I've never liked my body.
I was too tall. I stood out. And I felt like I should apologize for my height. "Are you that tall -- even without heels?" was the question that has come every second of my entire life.
I always felt so ashamed to say yes.
In terms of my body, I never thought all that much about my weight. For most of my life, I grew so quickly that I never had to do much of anything to stay the same size of 6. But when I was in college, I ate poorly, I got no exercise and I found out that not only did I feel too tall, size 6 didn't come so easy anymore. I realize that all of the negativity and poor self-image was in my head, but at the time the voices that I heard criticizing myself seemed very, very real.
When I got married, I gained more weight, and eventually tried to take control of my diet. Unfortunately, after a certain point, I increasingly spiraled out of control, getting skinnier and more unhealthy.
When things were bad, I became pre-anorexic, I weighed 139 pounds at 6'2" and weighed myself on the scale religiously every day. My period stopped. Everyone told me that I looked skinny and skinnier and "Are you too skinny?"
When I finally let myself eat carbs and sugar again, I found myself going the complete opposite direction. I couldn't stop. I kept eating and eating, and I kept gaining more and more.
In the time since, I've registered somewhere between having a healthy weight to during darker times, very easily going off on binges when I'm not satisfied with a particular aspect of my life.
So when a friend of mine bought me a Shameless Photography pinup shoot, I was hesitant at first. I even sought out ways that I could quickly lose weight.
Of course, I did nothing of the sort, but instead ate pizza and sweated that the photo shoot was going to be a disaster.
Instead, the exact opposite happened. I showed up in the New York studio to meet Sophie Spinelle, founder of Shameless (which is a trio of three photographers: Spinelle, Carey Lynne and Maxine Nienow) and confessed to all of this and apologized if I was not in the right frame of mind to be an awesome pinup model. "You'll be great," Sophie said. "Do not worry. This day is all about you."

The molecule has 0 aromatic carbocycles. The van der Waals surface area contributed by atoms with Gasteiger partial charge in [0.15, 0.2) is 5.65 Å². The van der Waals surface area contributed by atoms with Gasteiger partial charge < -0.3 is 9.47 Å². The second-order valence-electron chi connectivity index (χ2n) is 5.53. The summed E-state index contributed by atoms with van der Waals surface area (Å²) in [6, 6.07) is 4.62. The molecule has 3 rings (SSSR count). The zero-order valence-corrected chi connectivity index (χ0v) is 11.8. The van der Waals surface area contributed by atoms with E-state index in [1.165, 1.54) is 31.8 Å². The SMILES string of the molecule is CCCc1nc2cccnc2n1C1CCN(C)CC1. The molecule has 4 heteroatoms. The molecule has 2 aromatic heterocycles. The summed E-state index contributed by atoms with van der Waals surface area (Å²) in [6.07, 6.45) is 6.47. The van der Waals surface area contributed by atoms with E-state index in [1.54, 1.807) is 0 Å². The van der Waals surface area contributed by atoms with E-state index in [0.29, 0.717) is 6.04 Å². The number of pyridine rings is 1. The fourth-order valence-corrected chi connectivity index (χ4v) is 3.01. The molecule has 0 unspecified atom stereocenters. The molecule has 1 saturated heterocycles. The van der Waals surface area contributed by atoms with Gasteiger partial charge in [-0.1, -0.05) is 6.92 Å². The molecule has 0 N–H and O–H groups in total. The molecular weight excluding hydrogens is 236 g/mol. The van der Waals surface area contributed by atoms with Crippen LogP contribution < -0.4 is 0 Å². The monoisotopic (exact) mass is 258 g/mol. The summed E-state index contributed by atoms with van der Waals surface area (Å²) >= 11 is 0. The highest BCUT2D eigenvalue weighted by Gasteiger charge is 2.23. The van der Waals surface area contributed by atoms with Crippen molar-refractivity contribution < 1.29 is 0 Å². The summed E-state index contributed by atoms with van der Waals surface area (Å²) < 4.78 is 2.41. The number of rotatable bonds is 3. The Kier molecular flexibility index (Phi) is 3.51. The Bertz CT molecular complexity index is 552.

One of the first things to set me at ease immediately was seeing framed photos of Emily during her pinup short gorgeous-ing up the place. (My friend actually got the idea to buy the two of us the package after asking me to find out where Emily had her beautiful shots done.)
Sophie had already asked me to send her ideas beforehand. I told her ahead of time that the only concept I had was that I might use the photos for my podcast "News Whore."
She proceeded to show me all of the outfits she had picked out that she thought would fit perfectly with the theme along with props of a microphone, newspaper and the shoes and jewelry that would fit nicely with the purple and red backdrops she selected.
I've picked my favorite shots from the shoot below, and I've tried to encapsulate what I appreciate about each one and how I learned to love myself more with each scenario we played around with to get these pictures.
#1: I like playing the sexpot.
There's sometimes shame in outright posing like the seductress, but in the environment of the pinup studio, it felt safe to pucker and pout and kick my legs up to the ceiling.
#2: I embraced my curves.
Pictures of myself when I was at my skinniest I never liked that much. In these photos, I see the curve of my arms and my hips, and I love every one.
#3: When I try too hard at something, I choke. When I just fool around, I do great.
At the very beginning of the photo shoot, the pictures I took looked just like I felt: Stilted and stressed. When I started fooling around and just not caring about anything, everything suddenly started to work seamlessly.
#4: An arched back is gorgeous.
I always feel as if I'm putting on airs when I act like a model in a photo shoot. I feel pretentious and silly, like I'm play-acting a supermodel. But when I looked at the photographic evidence, I saw just what play-acting can do. Posing and strutting and arching the back looks simply beautiful.
#5: When you smile, imagine the most wonderful secret you can.
I did exactly that when I was taking the photos. At first when I smiled, I looked pained, like I was imagining everything that had ever made me self-conscious about my body ever. But when I looked at the first shots Sophie had taken, the stress came through in every one. Then, I started to think about the most romantic night I've ever spent with a past boyfriend, and suddenly, I couldn't stop smiling. The pictures showed it, too.
#6: Own your strength.
When I grabbed the mic Sophie had procured as a prop, I took it hesitantly at first. "Own it," Sophie said. And so I did just that. I never regretted it for a moment either. When these pictures arrived, seeing what Shameless Photography captured, all I could say was one thing: "I love my body."
Find Mandy long-form at http://tinyurl.com/stadtmiller.